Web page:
Qubein grew up in the Episcopal Church in Jerusalem and the Middle East, which his uncle served as an archbishop. In High Point, Qubein and his wife were looking for a good neighborhood church for their children -- they have four -- when they discovered and joined Wesley Memorial United Methodist Church.

Closer to Zen

Though faith is fundamental, Qubein is hardly a fundamentalist. His views, spoken in a voice faintly accented by his native land, sometimes seem closer to Zen than Zechariah. He preaches about the need to see beyond materialism, to savor what matters most in life. He calls it “the journey from success to significance.”

Students have responded to Qubein’s vision of a God-centered school. Ben Gess, a senior from Lexington, Ky., said, “It’s good to see the chapel packed on Wednesdays.”

Ethics is a required course, and all freshmen must take a seminar in life skills taught by the president himself. As a teacher, Qubein employs the same knack for phrase-making that served him well as a motivational speaker.

A typical Qubein-ism: “Your present circumstances don’t determine where you can go; they merely determine where you start.” Among themselves, students refer to the president as “Nido,” though they are more formal when meeting him.

And they meet him often. “He knows a lot of students’ first names,” Gess said.

Instant tradition

The campus is an idyllic scene of walkways, lawns, classical columned buildings and gushing fountains. All of it so new, the university seems to have arisen overnight, the latest in teaching facilities wrapped in instant tradition.

“Tradition is a good thing,” Qubein said. “A consistent look to the campuses endures, surpasses faddish architecture and sends the message of sturdiness and history. Previous administrations worked hard to guarantee that structures here look beautiful and similar, and we maintained that preference.”

During the school year, an “HPU-purple” ice cream truck cruises campus, dispensing free ice cream. Emblazoned on the side of the truck is the school’s oft-stated mission: “At High Point University every student receives an extraordinary education in a fun environment with caring people.”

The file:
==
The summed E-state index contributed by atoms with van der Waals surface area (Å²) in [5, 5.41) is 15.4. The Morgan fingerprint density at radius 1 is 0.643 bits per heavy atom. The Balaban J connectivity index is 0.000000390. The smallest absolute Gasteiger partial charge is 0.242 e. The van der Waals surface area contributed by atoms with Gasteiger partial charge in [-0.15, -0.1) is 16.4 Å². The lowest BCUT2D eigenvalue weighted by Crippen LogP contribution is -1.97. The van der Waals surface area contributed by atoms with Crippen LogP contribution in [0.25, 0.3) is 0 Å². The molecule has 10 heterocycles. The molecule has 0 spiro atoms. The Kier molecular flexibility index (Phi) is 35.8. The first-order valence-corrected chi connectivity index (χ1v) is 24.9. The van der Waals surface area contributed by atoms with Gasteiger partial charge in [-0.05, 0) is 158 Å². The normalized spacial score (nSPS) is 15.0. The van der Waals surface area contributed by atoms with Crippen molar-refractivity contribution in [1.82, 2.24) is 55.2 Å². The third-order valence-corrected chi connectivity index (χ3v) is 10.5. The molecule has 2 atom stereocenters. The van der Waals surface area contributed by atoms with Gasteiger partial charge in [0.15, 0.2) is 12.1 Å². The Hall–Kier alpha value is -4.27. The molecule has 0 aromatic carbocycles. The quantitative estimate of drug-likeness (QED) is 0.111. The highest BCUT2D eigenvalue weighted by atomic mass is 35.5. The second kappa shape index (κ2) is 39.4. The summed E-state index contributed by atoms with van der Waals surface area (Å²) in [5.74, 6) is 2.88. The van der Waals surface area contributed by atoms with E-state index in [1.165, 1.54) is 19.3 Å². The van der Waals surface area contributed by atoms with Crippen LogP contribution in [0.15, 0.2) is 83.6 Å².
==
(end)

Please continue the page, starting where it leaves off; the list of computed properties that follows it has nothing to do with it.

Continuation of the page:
Qubein leads an academic institution, but he is not an academic himself. In addition to his bachelor’s degree from HPU, he has a master’s in business from the University of North Carolina at Greensboro. Although HPU’s new school of communications bears his name, he has little experience with academe. Nonetheless, Qubein said his work in business prepared him for his work on campus.

“I’m an accomplished educator,” he said. “I’ve never been a full-time professor on a college campus, but I am a person who has educated many a population.”

Wilfred Tremblay, director of the Nido R. Qubein School of Communication, said the president defers to faculty on most academic issues -- much to the relief of professors who had worried that he might impose his strong personality in areas they consider their own. “There was some concern there, but not anymore,” Tremblay said.

Before agreeing to lead the communications school, Tremblay wondered if he could make his own mark, given Qubein’s sweeping impact. He has been surprised by the latitude the president has given him.

HPU’s growth also reflects Qubein’s ability to sell his vision to prospective students and their parents. One of those parents, Keith Lawrence, accompanied his son, Eric, on a campus tour and was impressed by the president’s engaging style.

“He is one of the best public speakers I’ve ever heard,” said Lawrence, the director of media relations at Duke University. “He can go on for an hour and it feels like 10 minutes.”

This fall, Eric Lawrence is attending HPU.

Qubein says he still has work to do at HPU and has no plans to retire.

“As long as I am doing work that I feel passionate about, as long as I’m able to deliver in a responsible way, why would I retire?” he said. “That’s to suggest that I was just going to work to get enough money so I can live. That wasn’t the purpose of work for me. I’m grateful for work because it gives me purpose in life. I’m passionate about what I do.”

Overview: High Point University

Location: High Point, NC
Institutional Control: Private
Year founded: 1924
Religious affiliation: United Methodist
Total number of undergraduates: 2,760
Endowment: $31.5 million
Fall 2007 acceptance rate: 72.9 %
Costs: 2009-2010 comprehensive fee: $33, 400
Sources: High Point University and U.S. News & World Report